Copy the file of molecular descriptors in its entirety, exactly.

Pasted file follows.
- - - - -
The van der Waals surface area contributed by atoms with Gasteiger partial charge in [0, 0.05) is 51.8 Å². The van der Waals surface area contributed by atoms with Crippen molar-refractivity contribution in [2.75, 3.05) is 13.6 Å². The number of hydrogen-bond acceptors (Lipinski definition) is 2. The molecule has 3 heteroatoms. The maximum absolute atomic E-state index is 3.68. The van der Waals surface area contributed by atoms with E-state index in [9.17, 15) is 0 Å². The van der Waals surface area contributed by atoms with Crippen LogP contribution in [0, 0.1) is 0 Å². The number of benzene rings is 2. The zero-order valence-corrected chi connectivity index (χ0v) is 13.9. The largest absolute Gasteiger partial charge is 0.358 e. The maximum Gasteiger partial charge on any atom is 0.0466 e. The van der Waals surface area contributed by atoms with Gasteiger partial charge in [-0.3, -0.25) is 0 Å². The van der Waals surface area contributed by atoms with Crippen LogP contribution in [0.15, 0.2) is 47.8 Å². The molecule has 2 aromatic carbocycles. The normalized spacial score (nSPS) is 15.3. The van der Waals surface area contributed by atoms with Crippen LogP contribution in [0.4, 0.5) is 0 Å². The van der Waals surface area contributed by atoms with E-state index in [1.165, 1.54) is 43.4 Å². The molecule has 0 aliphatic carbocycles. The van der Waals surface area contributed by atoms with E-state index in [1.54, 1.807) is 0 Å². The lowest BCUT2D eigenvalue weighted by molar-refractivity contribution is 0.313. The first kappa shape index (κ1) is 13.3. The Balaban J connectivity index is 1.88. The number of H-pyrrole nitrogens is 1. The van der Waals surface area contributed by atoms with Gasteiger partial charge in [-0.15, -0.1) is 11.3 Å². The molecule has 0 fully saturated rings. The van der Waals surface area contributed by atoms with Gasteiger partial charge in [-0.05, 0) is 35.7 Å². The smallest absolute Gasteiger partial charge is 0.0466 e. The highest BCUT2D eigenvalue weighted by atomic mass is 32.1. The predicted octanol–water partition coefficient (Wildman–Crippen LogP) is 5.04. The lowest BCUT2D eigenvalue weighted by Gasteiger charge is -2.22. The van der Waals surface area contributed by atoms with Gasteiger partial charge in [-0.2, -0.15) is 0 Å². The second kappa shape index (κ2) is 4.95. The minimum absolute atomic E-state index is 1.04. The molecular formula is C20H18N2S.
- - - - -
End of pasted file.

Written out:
The van der Waals surface area contributed by atoms with Gasteiger partial charge in [0, 0.05) is 51.8 Å². The van der Waals surface area contributed by atoms with Crippen molar-refractivity contribution in [2.75, 3.05) is 13.6 Å². The number of hydrogen-bond acceptors (Lipinski definition) is 2. The molecule has 3 heteroatoms. The maximum absolute atomic E-state index is 3.68. The van der Waals surface area contributed by atoms with E-state index in [9.17, 15) is 0 Å². The van der Waals surface area contributed by atoms with Crippen LogP contribution in [0, 0.1) is 0 Å². The number of benzene rings is 2. The zero-order valence-corrected chi connectivity index (χ0v) is 13.9. The largest absolute Gasteiger partial charge is 0.358 e. The maximum Gasteiger partial charge on any atom is 0.0466 e. The van der Waals surface area contributed by atoms with Gasteiger partial charge in [-0.3, -0.25) is 0 Å². The van der Waals surface area contributed by atoms with Crippen LogP contribution in [0.15, 0.2) is 47.8 Å². The molecule has 2 aromatic carbocycles. The normalized spacial score (nSPS) is 15.3. The van der Waals surface area contributed by atoms with Crippen LogP contribution in [0.4, 0.5) is 0 Å². The van der Waals surface area contributed by atoms with E-state index in [1.165, 1.54) is 43.4 Å². The molecule has 0 aliphatic carbocycles. The van der Waals surface area contributed by atoms with E-state index in [1.54, 1.807) is 0 Å². The lowest BCUT2D eigenvalue weighted by molar-refractivity contribution is 0.313. The first kappa shape index (κ1) is 13.3. The Balaban J connectivity index is 1.88. The number of H-pyrrole nitrogens is 1. The van der Waals surface area contributed by atoms with Gasteiger partial charge in [-0.15, -0.1) is 11.3 Å². The molecule has 0 fully saturated rings. The van der Waals surface area contributed by atoms with Gasteiger partial charge in [-0.05, 0) is 35.7 Å². The smallest absolute Gasteiger partial charge is 0.0466 e. The highest BCUT2D eigenvalue weighted by atomic mass is 32.1. The predicted octanol–water partition coefficient (Wildman–Crippen LogP) is 5.04. The lowest BCUT2D eigenvalue weighted by Gasteiger charge is -2.22. The van der Waals surface area contributed by atoms with Gasteiger partial charge in [-0.2, -0.15) is 0 Å². The second kappa shape index (κ2) is 4.95. The minimum absolute atomic E-state index is 1.04. The molecular formula is C20H18N2S.